Service Design on Methadone

May 20, 2021

The term 'service design' came, saw, and conquered in the Norwegian innovative customer orientation and is now both well known and used. The term was introduced to Norway more than 10 years ago, when the first projects were established. Liveworkstudios with Lavrans Løvlie, John Holager, and Anders Kjeseth Valdersnes put an amazing effort into elevating user-centricity, the service perspective, and innovation to new heights in both the public and private sectors.

Organizations and companies needed to meet their clients in a better and more comprehensive way, which led the attention to service design. Service design is not a protected title - there are many different concepts and methodologies, but it has become a standard part of the service offers at most design and consulting companies in Norway. There's still a growth in demand, indicating that it's done right - but also an opportunity to question the use of the method.

1. Service design seems to be the answer regardless of the problem: In a public sector that still needs a lot of help with user orientation, it may seem as if the solution has become the method, regardless of the problem. Instead of attacking the issue with an open mind - digging and trying to figure out which methodology is best suited to create solutions, it seems like the joy of post-it workshops and endless user journeys trumps the focus on the result that is desirable. In a public sector with limited resources, should the issue drive solution methodology, rather than let solution methodology dictate the issue?

2. Limited valuable deliveries don't live up to the method's own requirements: Standard service design methodology is often described as the Double Diamond (DOGA ref), developed by the British Design Council. There are four phases in the Double Diamond: 1) Understanding/ Insight, 2) Defining the problem, 3) Developing ideas and 4) Delivering. One of the biggest challenges with service design nowadays is that workshops and PowerPoint presentations are considered deliveries. Only a few service design projects go beyond very low- resolution tests of ideas that are summarized in rich and illustrative presentations. Instead, they're stored away in a Sharepoint folder somewhere. It is rare that phase 3 and 4 are a part of an actual service design process. The budget has been used up, the expertise is not enough, and now it's starting to become really difficult.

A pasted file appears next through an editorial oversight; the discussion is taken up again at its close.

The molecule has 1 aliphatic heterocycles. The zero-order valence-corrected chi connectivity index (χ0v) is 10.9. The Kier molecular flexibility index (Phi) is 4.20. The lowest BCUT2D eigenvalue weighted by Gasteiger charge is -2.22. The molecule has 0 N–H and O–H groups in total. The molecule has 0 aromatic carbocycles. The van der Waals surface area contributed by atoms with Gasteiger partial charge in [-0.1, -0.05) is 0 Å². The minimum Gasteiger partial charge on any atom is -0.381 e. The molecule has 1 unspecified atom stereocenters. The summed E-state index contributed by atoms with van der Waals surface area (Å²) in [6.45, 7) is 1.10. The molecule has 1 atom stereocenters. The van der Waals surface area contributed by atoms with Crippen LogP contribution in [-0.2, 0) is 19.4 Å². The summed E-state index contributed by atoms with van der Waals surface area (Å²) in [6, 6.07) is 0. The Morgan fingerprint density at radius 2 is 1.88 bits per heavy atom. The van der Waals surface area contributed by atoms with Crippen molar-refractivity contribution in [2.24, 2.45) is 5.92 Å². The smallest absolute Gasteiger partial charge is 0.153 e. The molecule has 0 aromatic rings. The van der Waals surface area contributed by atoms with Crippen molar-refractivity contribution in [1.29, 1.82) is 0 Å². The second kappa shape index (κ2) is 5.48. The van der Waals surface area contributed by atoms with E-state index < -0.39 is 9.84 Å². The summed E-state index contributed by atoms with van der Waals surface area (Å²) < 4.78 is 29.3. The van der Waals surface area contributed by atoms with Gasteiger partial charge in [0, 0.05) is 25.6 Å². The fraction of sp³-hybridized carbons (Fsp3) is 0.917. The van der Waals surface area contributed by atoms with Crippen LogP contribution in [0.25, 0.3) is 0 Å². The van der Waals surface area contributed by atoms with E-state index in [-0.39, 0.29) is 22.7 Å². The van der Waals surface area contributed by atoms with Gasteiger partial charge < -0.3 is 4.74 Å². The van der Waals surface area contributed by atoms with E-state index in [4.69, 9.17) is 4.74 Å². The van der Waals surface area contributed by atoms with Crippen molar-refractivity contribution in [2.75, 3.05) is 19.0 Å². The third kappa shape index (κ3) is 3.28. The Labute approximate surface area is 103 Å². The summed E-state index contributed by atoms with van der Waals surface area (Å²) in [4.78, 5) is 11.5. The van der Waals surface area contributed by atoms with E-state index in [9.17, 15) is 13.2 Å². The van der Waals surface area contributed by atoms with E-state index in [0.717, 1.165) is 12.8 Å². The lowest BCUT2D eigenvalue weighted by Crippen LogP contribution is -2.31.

3. Insight is important, but not everything: As previously mentioned, a lot of energy is put into the early stages, and especially at insight. You will always find more, but it's not always that the cost/benefit of one interview gives sufficient value. And "the user wants it easy" is not an insight that can be much used when the actual product has yet to be built. Prototype earlier, or rather, use the interview objects to confirm/disprove hypotheses.

4. The scope of the problem is always up for negotiation, and often too big: Many Service Designers have, for better or worse, a desire to change the whole world (in all projects), resulting in post-its overload. It's not necessarily wrong - but the visiting hours must be correct, and it has to be realistic to create actual results with the framework provided.

5. Lack of self-awareness: There are many skilled Service Designers out there, and the best of them know their own limits. The challenge is that the Service Designers are getting too eager and their measurements aren't always limited. However, even though you learned a lot in an insight phase, you're not always the best one suited to design how the service of the future will be delivered. Maybe others will take the responsibility and lead the delivery to the finish line, so it's done with a steady professional hand.

Some of these questions can be addressed simply:

  • Focus on creating a valuable final delivery, and ensure that there is a bigger budget for more than just exciting rounds of insight and summary presentations.
  • 80% (qualified guess) of all solutions are digital, so ensure that you have digital expertise from the start. Then you can quickly go straight to the production of digital service (often much earlier than the Service Designer wants).
  • Move more of your budget from insight to prototyping. Good prototyping is effective learning and a foundation for the (further) development of the service.